Cities That Pushed For Defunding The Police Reckon With Record-High Crime Rates

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Los Angeles, Minneapolis, New York, Philadelphia and other liberal cities are facing a dramatic rise in violence which has forced the city leaders to reevaluate their stance on defunding the police, a Sunday report says.

Protesters that engulfed the nation’s streets in summer 2020 following George Floyd‘s death clamored for taking funds away from police departments in favor of other community servies. As a result, a number of police departments across the U.S. had their budgets reduced, The New York Times (NYT) reported.

The Los Angeles Police Department (LAPD) lost $150 million, or 8% of its budget in 2020, The NYT reported. The Minneapolis Police Department’s and the Metropolitan Police Department’s budgets were cut by $7.7 million and $15 million, respectively.

Homicides grew by 45% in New York and 36% in Los Angeles last year, according to The NYT.

The trend can be observed in smaller cities, too. Louisville, for instance, saw a record-high number of murders at 173 homicides last year. The city is expected to exceed this number in 2021, according to The NYT.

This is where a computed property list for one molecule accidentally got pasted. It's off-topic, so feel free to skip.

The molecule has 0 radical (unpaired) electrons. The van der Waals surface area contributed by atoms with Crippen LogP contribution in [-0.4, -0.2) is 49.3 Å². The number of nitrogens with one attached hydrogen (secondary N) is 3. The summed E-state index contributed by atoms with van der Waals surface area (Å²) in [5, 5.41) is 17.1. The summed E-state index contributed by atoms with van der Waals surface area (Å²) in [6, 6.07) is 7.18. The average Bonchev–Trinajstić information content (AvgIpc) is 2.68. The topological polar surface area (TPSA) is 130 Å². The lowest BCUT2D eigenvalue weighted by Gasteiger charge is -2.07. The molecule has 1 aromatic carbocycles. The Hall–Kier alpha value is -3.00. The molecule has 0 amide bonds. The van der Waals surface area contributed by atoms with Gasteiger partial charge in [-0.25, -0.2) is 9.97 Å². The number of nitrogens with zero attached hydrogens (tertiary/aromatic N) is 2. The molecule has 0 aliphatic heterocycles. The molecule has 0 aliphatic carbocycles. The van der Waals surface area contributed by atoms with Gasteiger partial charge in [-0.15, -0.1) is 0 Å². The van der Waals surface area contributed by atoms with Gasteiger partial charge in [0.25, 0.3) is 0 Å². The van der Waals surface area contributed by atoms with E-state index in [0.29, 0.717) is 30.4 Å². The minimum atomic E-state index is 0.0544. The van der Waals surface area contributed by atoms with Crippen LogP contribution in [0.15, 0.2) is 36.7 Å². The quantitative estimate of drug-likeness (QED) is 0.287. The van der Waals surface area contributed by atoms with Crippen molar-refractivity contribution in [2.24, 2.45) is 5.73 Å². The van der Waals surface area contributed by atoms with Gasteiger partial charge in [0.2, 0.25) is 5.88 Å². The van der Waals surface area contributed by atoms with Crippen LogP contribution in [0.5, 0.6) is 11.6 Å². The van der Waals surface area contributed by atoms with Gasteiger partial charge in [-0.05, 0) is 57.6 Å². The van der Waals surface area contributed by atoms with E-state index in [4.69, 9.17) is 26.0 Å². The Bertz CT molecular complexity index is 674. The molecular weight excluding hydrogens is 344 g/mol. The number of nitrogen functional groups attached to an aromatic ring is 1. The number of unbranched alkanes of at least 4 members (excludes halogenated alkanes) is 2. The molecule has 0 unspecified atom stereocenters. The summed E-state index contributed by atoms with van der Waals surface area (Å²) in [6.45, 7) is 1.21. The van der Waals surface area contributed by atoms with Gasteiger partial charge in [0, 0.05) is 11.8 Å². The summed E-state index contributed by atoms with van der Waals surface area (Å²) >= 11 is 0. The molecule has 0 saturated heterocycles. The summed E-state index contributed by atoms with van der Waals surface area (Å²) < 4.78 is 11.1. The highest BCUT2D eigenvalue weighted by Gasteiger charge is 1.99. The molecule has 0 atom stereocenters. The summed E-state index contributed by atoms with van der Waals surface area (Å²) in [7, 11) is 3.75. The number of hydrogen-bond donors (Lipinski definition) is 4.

Los Angeles City Council reversed its 2020 decision mid-May 2021, when it approved a boost in LAPD’s funding, essentially restoring the department’s original budget. The LAPD is planning to use its increased budget for hiring additional 250 officers in 2021, the report says.

Los Angeles and other cities that became part of the upward trend in violent crimes are likely to have a hard time going back to the pre-pandemic crime rates, given that the nation also witnessed a historic increase in firearm purchases in 2020, according to the report. (RELATED: Progressive Philly DA Larry Krasner Wins Primary Despite Record High Homicide Rates)

“We’ve lost more than a decade of progress,” Chief of the LAPD Michel Moore said, referring to 350 murders recorded in Los Angeles in 2020, the highest in the past ten years.

“I won’t argue that there is substandard housing, education, broken families, substance abuse, the systems that are racist and have systemic issues that have gone on for generations,” Moore said when asked about the “Defund The Police” movement. “But the fix of that is not to eliminate policing.”